In our previous blog, we looked closely at the metrics for the first 6 months of your program. Those metrics will increase and change as your program matures. While you will always continue to measure plan sales and monitor the messaging and recommendations made by your team members, in the second half of the first year of your program it is time to start looking at other areas to make sure your program is maximizing benefits for the practice and your patients.
Congratulations, you have been offering plans for 6 months, a habit has been instilled and your wellness program is part of the practice culture! By now you have been able to celebrate some successful outcomes due to early diagnosis and are starting to feel the benefits of additional spay/neuter and dentistry procedures. Clients are taking advantage of the additional examinations offered in your plan, are following through on resulting treatment recommendations.
While you will still need to focus on tracking the basics, it is time to start measuring how plans are increasing key service usage. For example, by now some of your initial enrollees should have begun redeeming spay/neuter surgeries, dentistry and diagnostics like blood work, radiographs, etc. What you need to determine is how many of these services are being performed monthly, how many of these are services are part of a plan versus purchased a la carte. From there, you can determine whether you are performing more of these services than previously, and whether that growth is attributable to the plans.
It’s also time to start tracking how many additional exams have been used (if you are offering these), and then take some time to review the medical records for these exams. What are they coming in for, are they accepting treatment recommended by the doctor, what is the average spend for these visits? If they have been clients at your practice prior to purchasing a plan, you can glance at their history and get a feel for whether they may or may not have come in as quickly without the additional exams offered in the plan.
Plan cancellations, and the reasons for those cancellations, are important to track. It is one thing if someone cancels a plan because they are moving or no longer have the pet, and something else altogether if people are wanting to cancel their plans because they are unhappy with the care they are receiving or feel they are not receiving value for the money they are spending.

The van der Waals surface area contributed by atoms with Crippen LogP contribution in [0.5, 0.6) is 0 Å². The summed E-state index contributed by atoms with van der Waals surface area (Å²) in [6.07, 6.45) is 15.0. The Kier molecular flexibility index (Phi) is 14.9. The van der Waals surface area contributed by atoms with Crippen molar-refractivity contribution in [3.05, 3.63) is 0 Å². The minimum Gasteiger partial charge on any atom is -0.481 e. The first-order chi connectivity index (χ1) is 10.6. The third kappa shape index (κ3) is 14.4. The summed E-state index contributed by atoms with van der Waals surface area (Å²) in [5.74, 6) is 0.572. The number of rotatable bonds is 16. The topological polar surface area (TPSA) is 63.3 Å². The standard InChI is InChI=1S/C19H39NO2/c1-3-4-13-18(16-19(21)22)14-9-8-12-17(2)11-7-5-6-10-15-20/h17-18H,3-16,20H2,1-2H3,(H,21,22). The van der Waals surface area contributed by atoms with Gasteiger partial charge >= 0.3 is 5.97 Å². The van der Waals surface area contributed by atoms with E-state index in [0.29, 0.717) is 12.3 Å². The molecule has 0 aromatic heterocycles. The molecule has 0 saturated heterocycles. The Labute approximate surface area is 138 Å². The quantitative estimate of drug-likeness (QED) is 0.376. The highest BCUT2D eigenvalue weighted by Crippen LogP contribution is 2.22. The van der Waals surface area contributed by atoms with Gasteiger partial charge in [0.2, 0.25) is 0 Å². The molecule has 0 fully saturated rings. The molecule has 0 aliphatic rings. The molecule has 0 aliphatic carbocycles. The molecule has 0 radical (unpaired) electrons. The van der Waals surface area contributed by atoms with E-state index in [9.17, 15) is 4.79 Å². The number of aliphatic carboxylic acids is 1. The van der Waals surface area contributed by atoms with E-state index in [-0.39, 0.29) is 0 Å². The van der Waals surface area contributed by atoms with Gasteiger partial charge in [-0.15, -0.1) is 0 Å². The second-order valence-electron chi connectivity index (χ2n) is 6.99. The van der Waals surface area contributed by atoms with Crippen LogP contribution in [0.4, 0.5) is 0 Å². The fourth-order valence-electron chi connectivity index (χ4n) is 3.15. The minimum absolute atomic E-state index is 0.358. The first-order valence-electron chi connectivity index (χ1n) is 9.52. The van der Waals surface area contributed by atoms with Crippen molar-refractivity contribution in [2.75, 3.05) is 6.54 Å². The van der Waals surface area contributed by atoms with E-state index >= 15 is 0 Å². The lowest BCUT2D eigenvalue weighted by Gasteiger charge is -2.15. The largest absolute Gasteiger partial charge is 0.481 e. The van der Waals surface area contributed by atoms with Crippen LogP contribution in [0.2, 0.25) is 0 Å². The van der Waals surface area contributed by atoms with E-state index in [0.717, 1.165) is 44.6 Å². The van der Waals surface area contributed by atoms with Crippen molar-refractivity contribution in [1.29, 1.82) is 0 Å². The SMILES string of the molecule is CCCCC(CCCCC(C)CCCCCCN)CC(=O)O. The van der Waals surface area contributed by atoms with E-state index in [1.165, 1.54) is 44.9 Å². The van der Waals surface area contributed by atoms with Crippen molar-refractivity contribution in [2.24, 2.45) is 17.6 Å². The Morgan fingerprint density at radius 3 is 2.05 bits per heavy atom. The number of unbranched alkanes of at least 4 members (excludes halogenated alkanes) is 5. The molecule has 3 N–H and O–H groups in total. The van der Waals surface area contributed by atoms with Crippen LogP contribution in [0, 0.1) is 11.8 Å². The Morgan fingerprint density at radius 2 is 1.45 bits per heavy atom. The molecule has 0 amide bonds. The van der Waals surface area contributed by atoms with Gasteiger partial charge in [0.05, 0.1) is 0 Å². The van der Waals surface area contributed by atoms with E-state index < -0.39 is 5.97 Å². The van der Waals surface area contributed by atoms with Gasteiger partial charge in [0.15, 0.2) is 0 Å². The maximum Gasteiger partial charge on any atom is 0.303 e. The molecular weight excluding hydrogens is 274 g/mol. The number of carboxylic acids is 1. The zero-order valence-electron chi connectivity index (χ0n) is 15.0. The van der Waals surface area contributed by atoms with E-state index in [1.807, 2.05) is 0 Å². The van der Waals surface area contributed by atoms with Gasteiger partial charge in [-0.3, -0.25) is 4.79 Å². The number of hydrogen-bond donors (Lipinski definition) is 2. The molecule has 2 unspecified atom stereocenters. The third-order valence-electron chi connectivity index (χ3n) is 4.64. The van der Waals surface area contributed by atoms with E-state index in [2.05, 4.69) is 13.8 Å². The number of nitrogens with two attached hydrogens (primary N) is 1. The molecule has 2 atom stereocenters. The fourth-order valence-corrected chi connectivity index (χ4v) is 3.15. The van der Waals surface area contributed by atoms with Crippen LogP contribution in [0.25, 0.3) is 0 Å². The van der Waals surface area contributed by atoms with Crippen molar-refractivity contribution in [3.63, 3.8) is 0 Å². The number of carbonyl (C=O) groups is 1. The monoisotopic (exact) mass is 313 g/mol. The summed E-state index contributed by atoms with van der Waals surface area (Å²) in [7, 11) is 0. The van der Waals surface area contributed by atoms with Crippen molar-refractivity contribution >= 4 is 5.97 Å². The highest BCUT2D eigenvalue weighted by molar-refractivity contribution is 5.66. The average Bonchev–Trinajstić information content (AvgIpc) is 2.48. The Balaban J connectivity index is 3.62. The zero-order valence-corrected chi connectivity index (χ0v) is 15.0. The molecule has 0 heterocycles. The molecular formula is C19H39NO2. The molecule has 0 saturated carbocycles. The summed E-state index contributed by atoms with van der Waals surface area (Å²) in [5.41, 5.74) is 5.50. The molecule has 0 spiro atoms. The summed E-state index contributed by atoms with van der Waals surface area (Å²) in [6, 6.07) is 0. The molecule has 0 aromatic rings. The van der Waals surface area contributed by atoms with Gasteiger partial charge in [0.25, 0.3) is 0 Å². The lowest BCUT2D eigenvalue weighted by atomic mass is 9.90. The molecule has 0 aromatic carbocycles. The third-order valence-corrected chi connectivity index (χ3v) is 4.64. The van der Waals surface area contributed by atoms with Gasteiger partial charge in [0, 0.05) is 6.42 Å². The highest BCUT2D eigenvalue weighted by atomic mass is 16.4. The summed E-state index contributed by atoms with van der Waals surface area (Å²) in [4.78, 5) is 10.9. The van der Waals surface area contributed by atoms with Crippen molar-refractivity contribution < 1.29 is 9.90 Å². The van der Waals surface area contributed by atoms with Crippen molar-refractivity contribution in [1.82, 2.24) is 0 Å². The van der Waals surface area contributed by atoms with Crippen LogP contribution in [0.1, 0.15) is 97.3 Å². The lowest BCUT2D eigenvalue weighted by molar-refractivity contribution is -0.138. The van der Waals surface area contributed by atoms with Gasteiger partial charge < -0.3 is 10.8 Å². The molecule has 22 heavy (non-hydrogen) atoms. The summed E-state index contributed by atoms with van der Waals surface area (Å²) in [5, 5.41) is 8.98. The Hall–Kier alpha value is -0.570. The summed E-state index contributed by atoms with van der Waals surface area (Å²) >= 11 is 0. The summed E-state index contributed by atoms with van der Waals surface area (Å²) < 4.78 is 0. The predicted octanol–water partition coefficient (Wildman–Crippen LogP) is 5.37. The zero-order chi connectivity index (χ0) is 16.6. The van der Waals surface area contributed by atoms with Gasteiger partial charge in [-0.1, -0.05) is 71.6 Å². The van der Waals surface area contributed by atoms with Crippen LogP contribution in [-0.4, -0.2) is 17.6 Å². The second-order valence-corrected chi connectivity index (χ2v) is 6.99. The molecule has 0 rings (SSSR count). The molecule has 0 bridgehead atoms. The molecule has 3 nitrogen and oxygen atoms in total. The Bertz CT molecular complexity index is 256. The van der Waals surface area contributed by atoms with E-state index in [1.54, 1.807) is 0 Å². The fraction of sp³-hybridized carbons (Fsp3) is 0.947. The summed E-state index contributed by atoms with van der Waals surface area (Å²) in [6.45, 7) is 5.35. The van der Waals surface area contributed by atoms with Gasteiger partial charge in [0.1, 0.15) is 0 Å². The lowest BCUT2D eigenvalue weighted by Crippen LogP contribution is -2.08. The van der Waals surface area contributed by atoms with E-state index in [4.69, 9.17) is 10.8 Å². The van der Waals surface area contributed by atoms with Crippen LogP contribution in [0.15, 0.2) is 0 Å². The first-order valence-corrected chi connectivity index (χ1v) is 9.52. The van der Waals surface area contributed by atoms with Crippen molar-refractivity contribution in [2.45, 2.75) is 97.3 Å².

New client numbers…has offering wellness plans increased your new clients? Are you using your plans to market to new clients? When new clients come in, are they purchasing plans? All of these are important areas to measure and understand so you can do more of what is working and make swift improvements where they are not.
Lastly, a word to the wise…as soon as you are 6 months into your plans, keep a close eye on whether pets are returning for their 2nd preventive care exam. If not, it is critical to work on pre-scheduling and reminder protocols immediately. The last thing you want is to have a bunch of pets with plans that are about to expire that haven’t redeemed their services; that ultimately leads to unhappy clients and a low renewal rate. Like it or not, ensuring that pets on plans make it in at least 2 times per year is the practice’s responsibility.
Long-Term – One Year and Beyond
Once you celebrate the 1-year anniversary of your wellness program, it is time to add the final set of metrics.
Watch your renewals very closely. Each month, measure the number of plans that are set to renew compared to how many that renew. Are there patterns you can see? Try to always get a reason for non-renewal so that you can figure out if you need to work on your messaging. For example, it is easy to sell a puppy plan, but much harder to convince someone to move to an adult plan the following year if you haven’t done a good job of emphasizing the importance of preventive care at all life stages. An 80-85% renewal rate is achievable, it just takes diligence (for more on this topic see our previous two blogs on renewal strategy and ‘churn’).
Drill down on service usage and determine the percentage increase in the number of key services performed as a result of wellness plans. For example, as a result of your plans how many more spays and neuters did you perform than during the prior year, and based on the plan price how much additional revenue did that bring in?
It’s also a good idea to see whether your active client number is increasing as a result of plans – it definitely should be! Regardless of whether you use 12, 14, or 16 months as your time span for what you consider to be an active client, you should definitely start to see this number increase. And what about drilling down to see the average number of visits per year for pets with a plan versus non-plan pets?
Then there is the information from your P&L that needs to be studied. Has revenue increased, and if so at a higher rate than before? How much of this can be contributed to plans? What about profitability? Have you been able to see more patients more often and perform more services without expenses increasing at the same rate? The answer should be a resounding “yes!”
Overwhelmed? Don’t Be!
While there are many areas to be measured, these grow over time, and once you get systems in place it will be easy to pull the data that you need. However, it is important to start at the very beginning and not wait until you are 6 months or a year into your program and have no clue whether or not you are achieving the goals you have set (or worse, you haven’t set any goals!). As the saying goes, “you can’t manage what you don’t measure,” and with an important program like this you want to make sure that it is achieving everything you had hoped for and more.